Is there “Free Trade Imperialism”? Part I

After reading the famous article “The Imperialism of Free Trade” by John Gallagher and Ronald Robinson, which was published in The Economic History Review in 1953, I was upset to see that someone would even consider such a thing. This is a summary of their argument:

After the colonial age, most settlements were throwing British rule off. Britain used free trade agreements to continue to have influence upon these countries. The purpose of these agreements was to make the colonies dependent upon the home country. The have two different types of control, formal and informal. Free trade is an example of informal. This is the quote from the paper:

“By slackening the formal political bond at the appropriate time, it was possible to rely on economic dependence and mutual good-feeling to keep the colonies bound to Britain while still using them as agents for further expansion.”

Their over arching thesis that Britain wasn’t anti-imperialist nation at this time may have been true. This is not due to free trade and creating “economic dependence.” This would be due to government coercion that is just more stylized than direct invasion. They used India as an example and how the “laissez-faire” era was full of (British) government lead growth. They admit this and call this the “formal” version of Imperialism.

“Informal” Imperialism, to them, is the Latin America case. They believe this does the same thing by extending trade patterns overseas and migration of both investment and cultural things. I do not see where Britain got that much of an advantage here. They increased their trade and put more investment in the country. I see this as an all around good for both sides. Capital is being invested in Argentina and they are growing and creating jobs, while the investors in Britain are sitting back and receiving dividends.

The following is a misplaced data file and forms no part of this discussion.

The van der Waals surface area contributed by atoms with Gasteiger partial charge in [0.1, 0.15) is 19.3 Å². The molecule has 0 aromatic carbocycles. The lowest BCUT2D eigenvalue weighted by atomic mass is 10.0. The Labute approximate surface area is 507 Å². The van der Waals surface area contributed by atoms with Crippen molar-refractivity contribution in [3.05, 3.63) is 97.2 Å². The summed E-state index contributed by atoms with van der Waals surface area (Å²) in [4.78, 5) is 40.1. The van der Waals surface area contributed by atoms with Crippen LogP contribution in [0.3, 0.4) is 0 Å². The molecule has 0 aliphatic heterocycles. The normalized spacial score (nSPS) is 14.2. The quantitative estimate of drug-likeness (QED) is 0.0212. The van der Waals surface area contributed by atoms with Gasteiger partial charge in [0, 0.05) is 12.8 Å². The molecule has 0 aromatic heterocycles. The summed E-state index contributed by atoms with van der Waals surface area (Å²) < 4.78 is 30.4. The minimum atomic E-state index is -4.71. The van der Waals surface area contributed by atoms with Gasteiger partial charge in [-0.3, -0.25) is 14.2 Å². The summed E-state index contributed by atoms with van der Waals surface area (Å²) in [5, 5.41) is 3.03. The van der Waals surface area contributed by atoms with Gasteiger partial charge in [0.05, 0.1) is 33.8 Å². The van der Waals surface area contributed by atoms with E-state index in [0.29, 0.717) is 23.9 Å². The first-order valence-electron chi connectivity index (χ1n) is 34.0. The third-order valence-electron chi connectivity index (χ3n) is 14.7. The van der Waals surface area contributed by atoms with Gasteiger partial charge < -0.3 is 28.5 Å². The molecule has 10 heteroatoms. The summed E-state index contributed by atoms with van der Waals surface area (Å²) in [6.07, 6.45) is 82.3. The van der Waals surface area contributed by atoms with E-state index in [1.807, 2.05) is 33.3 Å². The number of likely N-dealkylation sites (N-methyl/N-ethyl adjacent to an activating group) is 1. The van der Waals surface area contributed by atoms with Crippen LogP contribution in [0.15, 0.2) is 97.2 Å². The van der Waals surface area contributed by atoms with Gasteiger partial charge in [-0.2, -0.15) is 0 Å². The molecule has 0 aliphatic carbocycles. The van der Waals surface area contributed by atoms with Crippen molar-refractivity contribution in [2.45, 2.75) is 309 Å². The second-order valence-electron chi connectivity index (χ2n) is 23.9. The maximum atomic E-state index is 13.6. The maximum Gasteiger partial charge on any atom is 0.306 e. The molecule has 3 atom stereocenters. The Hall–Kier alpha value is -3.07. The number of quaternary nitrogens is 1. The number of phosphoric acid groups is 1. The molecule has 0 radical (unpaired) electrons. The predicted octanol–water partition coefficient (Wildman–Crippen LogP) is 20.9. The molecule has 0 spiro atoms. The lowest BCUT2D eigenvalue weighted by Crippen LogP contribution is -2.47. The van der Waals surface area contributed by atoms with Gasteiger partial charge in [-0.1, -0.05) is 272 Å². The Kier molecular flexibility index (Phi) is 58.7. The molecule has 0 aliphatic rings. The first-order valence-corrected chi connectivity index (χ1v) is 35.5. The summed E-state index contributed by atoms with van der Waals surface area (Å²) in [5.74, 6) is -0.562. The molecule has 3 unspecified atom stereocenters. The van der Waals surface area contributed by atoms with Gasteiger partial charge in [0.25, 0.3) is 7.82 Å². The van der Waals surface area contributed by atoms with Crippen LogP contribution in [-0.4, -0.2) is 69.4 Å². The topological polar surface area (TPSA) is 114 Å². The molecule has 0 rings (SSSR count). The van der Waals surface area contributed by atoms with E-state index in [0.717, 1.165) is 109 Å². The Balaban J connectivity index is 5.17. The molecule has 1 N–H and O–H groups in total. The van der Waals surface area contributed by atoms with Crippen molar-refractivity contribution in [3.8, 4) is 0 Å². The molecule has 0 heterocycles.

In conclusion of this first part of the two part series, Britain at this time was still exerting imperial control over some countries. With other countries, it wanted to exert control but could not and took the commercial income instead. This does not discount that they had an incentive to keep the foreign country stable. In “Part II,” we will look at whether this trade and investment can create “economic dependence” and whether or not this is imperialism or not? If it is, then is it a more efficient way? And if it isn’t then what is it?

You can see it on Thursday. This is possibly a working paper for me to try and get published so if you have any comments or suggestions let me know.



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One CommentLeave a comment

  1. Imperialsim is understoo a control or dependence of one country over another. It seems plausible that Britain adn other economic ginats of our age are controllign smaller nations. what you seem to imply is tha politics and economy be sharply separated. do you think it is possible? China in 2011 orderd teh South African to veto the Dalai Lama’s visit to Archbishop Tutu’s birthday. bear in mind that China has 20% of its trade ties in Africa with South Africa. What could be more political or Imperialist than that?

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